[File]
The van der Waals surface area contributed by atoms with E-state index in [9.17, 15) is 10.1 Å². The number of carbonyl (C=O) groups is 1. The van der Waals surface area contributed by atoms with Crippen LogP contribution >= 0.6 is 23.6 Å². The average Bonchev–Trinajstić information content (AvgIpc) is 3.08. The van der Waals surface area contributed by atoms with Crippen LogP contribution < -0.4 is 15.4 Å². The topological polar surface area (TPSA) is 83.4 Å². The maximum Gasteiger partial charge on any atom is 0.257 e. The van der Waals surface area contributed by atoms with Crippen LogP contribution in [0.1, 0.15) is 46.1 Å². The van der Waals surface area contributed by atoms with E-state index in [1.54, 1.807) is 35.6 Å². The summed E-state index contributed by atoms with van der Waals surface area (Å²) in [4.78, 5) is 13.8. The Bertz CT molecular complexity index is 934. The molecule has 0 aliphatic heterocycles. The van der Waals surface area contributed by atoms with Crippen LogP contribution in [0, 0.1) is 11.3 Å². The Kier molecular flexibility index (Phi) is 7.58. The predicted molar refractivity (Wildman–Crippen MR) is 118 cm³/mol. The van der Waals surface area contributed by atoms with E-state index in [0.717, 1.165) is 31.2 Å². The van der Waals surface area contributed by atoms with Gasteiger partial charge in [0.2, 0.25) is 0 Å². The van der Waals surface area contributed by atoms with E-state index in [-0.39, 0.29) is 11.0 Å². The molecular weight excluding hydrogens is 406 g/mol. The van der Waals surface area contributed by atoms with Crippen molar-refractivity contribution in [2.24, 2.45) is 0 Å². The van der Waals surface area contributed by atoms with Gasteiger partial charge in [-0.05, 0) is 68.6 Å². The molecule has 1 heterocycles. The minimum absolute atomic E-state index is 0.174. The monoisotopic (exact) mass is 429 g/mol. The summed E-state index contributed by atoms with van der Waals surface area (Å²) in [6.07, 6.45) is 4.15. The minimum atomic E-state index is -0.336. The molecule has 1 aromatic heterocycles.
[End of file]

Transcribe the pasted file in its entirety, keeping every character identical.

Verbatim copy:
The van der Waals surface area contributed by atoms with E-state index in [9.17, 15) is 10.1 Å². The number of carbonyl (C=O) groups is 1. The van der Waals surface area contributed by atoms with Crippen LogP contribution >= 0.6 is 23.6 Å². The average Bonchev–Trinajstić information content (AvgIpc) is 3.08. The van der Waals surface area contributed by atoms with Crippen LogP contribution < -0.4 is 15.4 Å². The topological polar surface area (TPSA) is 83.4 Å². The maximum Gasteiger partial charge on any atom is 0.257 e. The van der Waals surface area contributed by atoms with Crippen LogP contribution in [0.1, 0.15) is 46.1 Å². The van der Waals surface area contributed by atoms with E-state index in [1.54, 1.807) is 35.6 Å². The summed E-state index contributed by atoms with van der Waals surface area (Å²) in [4.78, 5) is 13.8. The Bertz CT molecular complexity index is 934. The molecule has 0 aliphatic heterocycles. The van der Waals surface area contributed by atoms with Crippen LogP contribution in [0, 0.1) is 11.3 Å². The Kier molecular flexibility index (Phi) is 7.58. The predicted molar refractivity (Wildman–Crippen MR) is 118 cm³/mol. The van der Waals surface area contributed by atoms with E-state index in [0.717, 1.165) is 31.2 Å². The van der Waals surface area contributed by atoms with Gasteiger partial charge in [0.2, 0.25) is 0 Å². The van der Waals surface area contributed by atoms with E-state index in [-0.39, 0.29) is 11.0 Å². The molecular weight excluding hydrogens is 406 g/mol. The van der Waals surface area contributed by atoms with Crippen molar-refractivity contribution in [2.24, 2.45) is 0 Å². The van der Waals surface area contributed by atoms with Gasteiger partial charge in [-0.05, 0) is 68.6 Å². The molecule has 1 heterocycles. The minimum absolute atomic E-state index is 0.174. The monoisotopic (exact) mass is 429 g/mol. The summed E-state index contributed by atoms with van der Waals surface area (Å²) in [6.07, 6.45) is 4.15. The minimum atomic E-state index is -0.336. The molecule has 1 aromatic heterocycles.